Thorndyke on Mercer and Crandall

mercercrandall.jpg

Here’s an oddity.

I found a copy of cartoonist Chuck Thorndyke’s 1939 book The Business of Cartooning: The Success Stories of the World’s Greatest Cartoonists. In it, he profiles three dozen print cartoonists (mainly artists of newspaper strips, magazine gags and editorial cartoons), with caricatures by Thorndyke. Under a subsection for Animated Cartoonists, Thorndyke profiles only three animators. He devotes a whole page to Walt Disney, that’s understandable — but some some unknown reason, from all the animators to choose from in 1939, he singles out Fleischer’s Roland “Doc” Crandall and Jack Mercer.

What? What about Max or Dave Fleischer? Paul Terry? Walter Lantz? Why not Hugh Harman? It’s great to learn a little more about Crandall and Mercer, but it seems a bit odd. My guess is he knew Crandall and Mercer personally. Perhaps owed them a favor. Here’s the spread devoted to animated cartoonists. It’s not particularly well written, but a few bits of odd information can be gleaned from it.


  • http://mayersononanimation.blogspot.com Mark Mayerson

    Thanks for this. It’s great to know a bit more about Doc Crandall. While I’ve heard that he was the sole animator on the Boop Snow White, this is the first time I’ve seen it as coming from Crandall himself.

  • Christopher Cook

    Was Jack Mercer married to Mae Questel (Olive’s voice)?

    In 1975, Mercer was on “To Tell The Truth,” and had I been one of the questioning panelists, I would have disqualified myself. His regular voice is the same he used in the part 1 capper of the TV Felix The Cat cartoons (1959).

    Back on topic, a nice article.

  • http://pediatristsplayground.blogspot.com Kevin W. Martinez a.k.a. Leviathan

    You’re crazy if you’re expecting anything well written about cartoonists to come from a publication from the Golden Age. It just didn’t happen.

    BTW, how many cartoons was Crandall a “head-animator” for?

  • http://www.cartoonresearch.com Jerry Beck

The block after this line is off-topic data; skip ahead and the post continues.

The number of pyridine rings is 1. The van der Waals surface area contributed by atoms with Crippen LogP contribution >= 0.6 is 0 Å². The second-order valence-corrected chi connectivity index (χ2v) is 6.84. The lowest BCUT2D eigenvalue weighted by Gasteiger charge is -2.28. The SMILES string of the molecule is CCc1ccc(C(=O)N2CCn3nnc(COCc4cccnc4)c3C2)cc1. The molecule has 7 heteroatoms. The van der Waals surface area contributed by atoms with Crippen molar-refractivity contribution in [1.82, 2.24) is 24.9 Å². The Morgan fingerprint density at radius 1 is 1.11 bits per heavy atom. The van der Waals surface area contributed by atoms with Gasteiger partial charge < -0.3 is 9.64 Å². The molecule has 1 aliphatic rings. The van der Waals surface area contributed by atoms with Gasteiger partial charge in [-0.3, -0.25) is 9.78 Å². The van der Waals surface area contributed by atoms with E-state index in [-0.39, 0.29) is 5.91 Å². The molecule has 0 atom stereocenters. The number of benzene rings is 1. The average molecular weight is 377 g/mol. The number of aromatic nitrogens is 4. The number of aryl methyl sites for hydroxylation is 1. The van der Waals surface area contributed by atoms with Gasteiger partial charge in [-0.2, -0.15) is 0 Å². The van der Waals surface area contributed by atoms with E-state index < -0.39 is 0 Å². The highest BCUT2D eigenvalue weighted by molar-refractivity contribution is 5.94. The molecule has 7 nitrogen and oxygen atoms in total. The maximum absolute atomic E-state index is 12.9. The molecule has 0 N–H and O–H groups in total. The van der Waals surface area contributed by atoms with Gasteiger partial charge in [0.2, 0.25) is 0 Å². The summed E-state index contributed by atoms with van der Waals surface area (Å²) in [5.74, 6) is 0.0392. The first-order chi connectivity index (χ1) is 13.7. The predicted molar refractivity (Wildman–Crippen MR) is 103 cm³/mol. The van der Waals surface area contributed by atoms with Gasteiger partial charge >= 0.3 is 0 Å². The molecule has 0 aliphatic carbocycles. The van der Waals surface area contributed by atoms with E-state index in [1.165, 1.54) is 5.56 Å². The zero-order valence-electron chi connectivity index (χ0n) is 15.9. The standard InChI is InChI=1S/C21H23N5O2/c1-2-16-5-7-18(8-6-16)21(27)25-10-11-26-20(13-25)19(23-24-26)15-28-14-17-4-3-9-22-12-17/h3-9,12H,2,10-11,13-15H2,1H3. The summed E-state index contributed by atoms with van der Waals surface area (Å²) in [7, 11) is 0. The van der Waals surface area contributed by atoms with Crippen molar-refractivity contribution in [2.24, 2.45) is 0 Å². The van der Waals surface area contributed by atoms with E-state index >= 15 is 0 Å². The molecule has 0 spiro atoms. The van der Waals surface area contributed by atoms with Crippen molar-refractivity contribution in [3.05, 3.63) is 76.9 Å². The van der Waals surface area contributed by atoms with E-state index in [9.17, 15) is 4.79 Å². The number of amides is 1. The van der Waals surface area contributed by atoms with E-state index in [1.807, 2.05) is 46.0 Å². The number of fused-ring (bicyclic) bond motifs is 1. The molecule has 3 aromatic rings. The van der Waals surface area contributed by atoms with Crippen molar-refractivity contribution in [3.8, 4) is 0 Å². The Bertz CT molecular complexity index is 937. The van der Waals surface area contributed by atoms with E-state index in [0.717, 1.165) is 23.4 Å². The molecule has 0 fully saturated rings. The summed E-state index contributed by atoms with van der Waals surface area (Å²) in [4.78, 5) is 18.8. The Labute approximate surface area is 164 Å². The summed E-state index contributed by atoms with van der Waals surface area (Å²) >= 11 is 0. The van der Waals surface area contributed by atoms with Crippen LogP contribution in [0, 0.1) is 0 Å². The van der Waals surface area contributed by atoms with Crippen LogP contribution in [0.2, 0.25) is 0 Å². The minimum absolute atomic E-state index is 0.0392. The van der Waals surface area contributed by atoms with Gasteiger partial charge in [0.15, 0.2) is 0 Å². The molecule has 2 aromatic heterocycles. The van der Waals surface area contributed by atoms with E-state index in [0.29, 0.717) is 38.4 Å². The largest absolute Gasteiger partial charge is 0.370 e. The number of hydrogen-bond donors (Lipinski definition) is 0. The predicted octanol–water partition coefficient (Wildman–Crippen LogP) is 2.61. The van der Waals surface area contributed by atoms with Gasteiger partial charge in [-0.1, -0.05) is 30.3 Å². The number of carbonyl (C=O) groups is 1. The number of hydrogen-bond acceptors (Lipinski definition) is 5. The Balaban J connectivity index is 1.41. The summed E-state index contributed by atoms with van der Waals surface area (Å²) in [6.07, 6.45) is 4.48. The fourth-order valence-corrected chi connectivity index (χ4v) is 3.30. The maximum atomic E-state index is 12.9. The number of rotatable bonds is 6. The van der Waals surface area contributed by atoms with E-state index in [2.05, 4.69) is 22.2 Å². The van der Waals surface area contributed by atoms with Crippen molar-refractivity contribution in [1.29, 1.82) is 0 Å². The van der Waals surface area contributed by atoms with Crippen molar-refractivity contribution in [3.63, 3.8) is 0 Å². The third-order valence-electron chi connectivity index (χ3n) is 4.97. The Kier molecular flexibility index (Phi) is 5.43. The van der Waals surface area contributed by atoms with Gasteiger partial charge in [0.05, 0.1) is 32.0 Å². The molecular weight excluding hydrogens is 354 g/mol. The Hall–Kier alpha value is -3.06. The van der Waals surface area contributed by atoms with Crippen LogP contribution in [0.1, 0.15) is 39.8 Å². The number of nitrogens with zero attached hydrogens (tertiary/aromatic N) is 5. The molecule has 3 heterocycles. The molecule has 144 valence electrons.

Mercer was married to Margie Hines, who in 1939 was doing the voice of Olive Oyl.

  • Brad Constantine

    Has anyone seen the animated version of the war they were referring too?
    That’s the first I’ve heard of it. That would be quite a show considering he was there in battle… I always like the little personal bits you get from these articles. Nice to give these names a real background. Keep ‘em coming.

  • http://outoftheinkwell.blogspot.com Mike Dobbs

    Jack’s wedding to Margie Hines made the front page of Miami Herald. Hines was performing the Olive Oyl voice because Mae Questel didn’t want to move to Florida. As far as I have been able to tell, Mae picked the assignment back up when the newly-formed Famous Studios came back to New York City in 1942.

  • paul

    The Olive Oyl voice of Margie Hines was my favorite. It was funny and hysterical. It even seems that that particular Olive Oyl had a more feisty personality than the Olive Oyl of Mae Questel.

  • V.E.G.

    I think Margie Hines was born before 1911.

  • V.E.G.

    I found Margie Hines’ name (under Margaret L. Hines) on the 1910 United States Federal Census. Her parents’ names are Andrew T. and Cecilia M. (maiden name unknown) Hines. She is no longer living.

  • V.E.G.

    Margie Hines was born in either 1909 or 1910. I have no idea about what happened to her after 1944. I think she is dead by now.